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[bloo-muh-ree] /ˈblu mə ri/
noun, plural bloomeries.
Metalworking. a hearth for smelting iron in blooms of pasty consistency by means of charcoal.
Origin of bloomery
First recorded in 1575-85; bloom2 + -ery Unabridged
Based on the Random House Dictionary, © Random House, Inc. 2018.
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Examples from the Web for bloomery
Historical Examples
  • The anger he might have felt at bloomery Gap had long passed away.

    The Long Roll Mary Johnston
  • When a Catalan forge is employed in making blooms, it is called a bloomery.

  • A bloomery fire does not require more than 2000 acres of woodland, while a blast furnace will use the charcoal of 5000.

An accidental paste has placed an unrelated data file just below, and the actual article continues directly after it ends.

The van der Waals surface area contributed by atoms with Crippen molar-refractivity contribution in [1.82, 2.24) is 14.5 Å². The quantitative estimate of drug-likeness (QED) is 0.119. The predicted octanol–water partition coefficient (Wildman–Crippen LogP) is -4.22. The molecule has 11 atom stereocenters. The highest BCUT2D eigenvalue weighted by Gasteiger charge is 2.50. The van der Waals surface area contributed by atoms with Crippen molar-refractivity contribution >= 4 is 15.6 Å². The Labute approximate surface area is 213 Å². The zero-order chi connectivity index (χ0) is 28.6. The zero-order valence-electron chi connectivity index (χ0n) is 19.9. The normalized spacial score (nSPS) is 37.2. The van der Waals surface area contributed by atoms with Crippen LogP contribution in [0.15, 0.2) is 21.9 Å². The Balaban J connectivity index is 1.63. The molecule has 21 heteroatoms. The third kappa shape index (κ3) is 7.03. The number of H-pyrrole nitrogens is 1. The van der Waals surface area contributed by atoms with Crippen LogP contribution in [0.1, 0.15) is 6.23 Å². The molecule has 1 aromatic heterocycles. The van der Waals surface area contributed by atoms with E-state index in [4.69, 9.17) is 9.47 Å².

• Bog iron is also believed to have been used at a bloomery near Golspie, Sutherlandshire.

    Gairloch In North-West Ross-Shire John H. Dixon, F.S.A. Scot
  • Old inhabitants have a tradition that there was a bloomery in Tollie bay on Loch Maree.

    Gairloch In North-West Ross-Shire John H. Dixon, F.S.A. Scot
  • Above Parkamoor Beck bloomery is Parkamoor—the sheep farm on the moor.

    The Book of Coniston William Gershom Collingwood
  • An hour later when his regiment came down into bloomery Gap, he found the colonel and made his report.

    The Long Roll Mary Johnston
  • This was the first time he had been thus summoned since that unlucky winter evening at bloomery Gap.

    The Long Roll Mary Johnston
  • As you say, he made the very man we're talking of do that from bloomery Gap to Romney—and nobody ever knew why.

    The Long Roll Mary Johnston
British Dictionary definitions for bloomery


noun (pl) -eries
a place in which malleable iron is produced directly from iron ore
Collins English Dictionary - Complete & Unabridged 2012 Digital Edition
© William Collins Sons & Co. Ltd. 1979, 1986 © HarperCollins
Publishers 1998, 2000, 2003, 2005, 2006, 2007, 2009, 2012
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